CARACAS, Venezuela — President Hugo Chavez named his vice president as his chosen successor and was heading back to Cuba on Sunday for more surgery for cancer after announcing that the illness had returned despite two previous operations, chemotherapy and radiation treatment.
Mr. Chavez acknowledged the seriousness of his situation in a televised address Saturday night, saying for the first time that, if he suffers complications, Vice President Nicolas Maduro should take his place as Venezuela's leader and continue his socialist movement.
"There are risks. Who can deny it?" Mr. Chavez said, seated at the presidential palace beside Mr. Maduro and other aides.
"In any circumstance, we should guarantee the advance of the Bolivarian Revolution," Mr. Chavez said.
Several outside medical experts said that based on Mr. Chavez's account of his condition and his treatment so far, they doubt the cancer can be cured.
Mr. Chavez, 58, said he hasn't given up.
"I hope to give you all good news in the coming days," said Mr. Chavez, who held up a crucifix and kissed it. "With the grace of God, we'll come out victorious."
The president, who just returned from Cuba early Friday, said tests had found a return of "some malignant cells" in the same area where tumors previously were removed.
Mr. Chavez, who has yet to be sworn in for his new term after winning re-election Oct. 7, said he would return to Havana on Sunday and would undergo the operation in the coming days.
Mr. Chavez's quick trip home appeared aimed at sending a clear directive to his inner circle that Mr. Maduro is his chosen successor. He called for his allies to pull together, saying: "Unity, unity, unity."
Mr. Chavez said that his doctors had recommended he have the surgery right away, but that he had told them he wanted to return to Venezuela first.
"I want to go there. I need to go to Venezuela," Mr. Chavez recalled telling his doctors. "And what I came for was this," he said, seated below a portrait of independence hero Simon Bolivar, the inspiration of his Bolivarian Revolution movement.
Mr. Chavez had named Mr. Maduro, 50, his longtime foreign minister, as his choice for vice president three days after winning re-election.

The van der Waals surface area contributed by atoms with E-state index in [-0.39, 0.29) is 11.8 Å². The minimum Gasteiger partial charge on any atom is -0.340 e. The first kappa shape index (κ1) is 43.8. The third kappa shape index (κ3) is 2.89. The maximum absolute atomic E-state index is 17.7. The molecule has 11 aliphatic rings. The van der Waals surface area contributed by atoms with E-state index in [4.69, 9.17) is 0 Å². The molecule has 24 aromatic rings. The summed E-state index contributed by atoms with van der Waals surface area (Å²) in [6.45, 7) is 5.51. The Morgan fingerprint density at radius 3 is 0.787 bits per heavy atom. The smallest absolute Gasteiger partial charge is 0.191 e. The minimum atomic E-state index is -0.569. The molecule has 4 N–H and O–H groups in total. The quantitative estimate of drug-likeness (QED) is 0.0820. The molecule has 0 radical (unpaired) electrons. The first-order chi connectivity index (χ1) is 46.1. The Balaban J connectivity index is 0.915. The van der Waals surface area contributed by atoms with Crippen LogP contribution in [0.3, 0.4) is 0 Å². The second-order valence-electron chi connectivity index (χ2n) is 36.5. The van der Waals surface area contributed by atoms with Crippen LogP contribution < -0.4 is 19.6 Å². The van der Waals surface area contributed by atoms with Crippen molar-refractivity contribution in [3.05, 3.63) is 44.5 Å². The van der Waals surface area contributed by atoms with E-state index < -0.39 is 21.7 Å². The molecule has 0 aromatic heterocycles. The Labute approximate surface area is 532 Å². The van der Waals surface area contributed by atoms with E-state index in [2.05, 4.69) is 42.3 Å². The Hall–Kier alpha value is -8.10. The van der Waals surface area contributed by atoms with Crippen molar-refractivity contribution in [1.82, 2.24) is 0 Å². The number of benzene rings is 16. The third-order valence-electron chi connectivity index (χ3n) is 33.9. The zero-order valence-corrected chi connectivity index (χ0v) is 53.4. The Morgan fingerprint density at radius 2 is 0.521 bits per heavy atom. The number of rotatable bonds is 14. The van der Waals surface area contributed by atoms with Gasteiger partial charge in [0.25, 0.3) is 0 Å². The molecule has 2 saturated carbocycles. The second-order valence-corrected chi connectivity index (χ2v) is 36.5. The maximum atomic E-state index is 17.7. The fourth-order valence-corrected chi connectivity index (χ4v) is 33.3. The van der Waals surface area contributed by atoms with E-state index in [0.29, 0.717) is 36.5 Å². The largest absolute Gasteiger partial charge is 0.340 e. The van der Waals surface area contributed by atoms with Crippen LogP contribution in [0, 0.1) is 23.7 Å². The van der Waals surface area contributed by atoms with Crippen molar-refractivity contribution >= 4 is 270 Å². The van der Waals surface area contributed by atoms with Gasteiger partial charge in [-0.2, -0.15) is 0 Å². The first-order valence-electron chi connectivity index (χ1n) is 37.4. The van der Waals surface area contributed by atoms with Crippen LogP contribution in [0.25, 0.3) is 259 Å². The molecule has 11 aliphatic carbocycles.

Mr. Maduro, a burly former bus driver, has shown unflagging loyalty and has become a leading spokesman for Venezuela's socialist leader in recent years.
The vice president's expression was solemn as Mr. Chavez said that Mr. Maduro should become president if any complication were to prevent him from finishing his current term, which concludes in early January.
Mr. Chavez said that if new elections are held, his movement's candidate should be Mr. Maduro.
"In that scenario, which under the constitution would require presidential elections to be held again, you all elect Nicolas Maduro as president," Mr. Chavez said. "I ask that of you from my heart."
"He's one of the young leaders with the greatest ability to continue, if I'm unable to continue with his firm hand, with his gaze, with his heart of a man of the people," Mr. Chavez said, also saying that Mr. Maduro's leadership and "the international recognition he has earned" make him fit to become president.
Mr. Chavez held a small blue copy of the constitution in his hands and waved it.
The Venezuelan constitution says that if a president-elect dies before taking office, a new election should be held within 30 days and that in the meantime the president of the National Assembly is to be in charge of the government.
While he spoke, Mr. Chavez was flanked by Mr. Maduro and National Assembly President Diosdado Cabello. He asked for lawmakers to grant permission for him to fly to Havana on Sunday. It was unclear what time he would leave.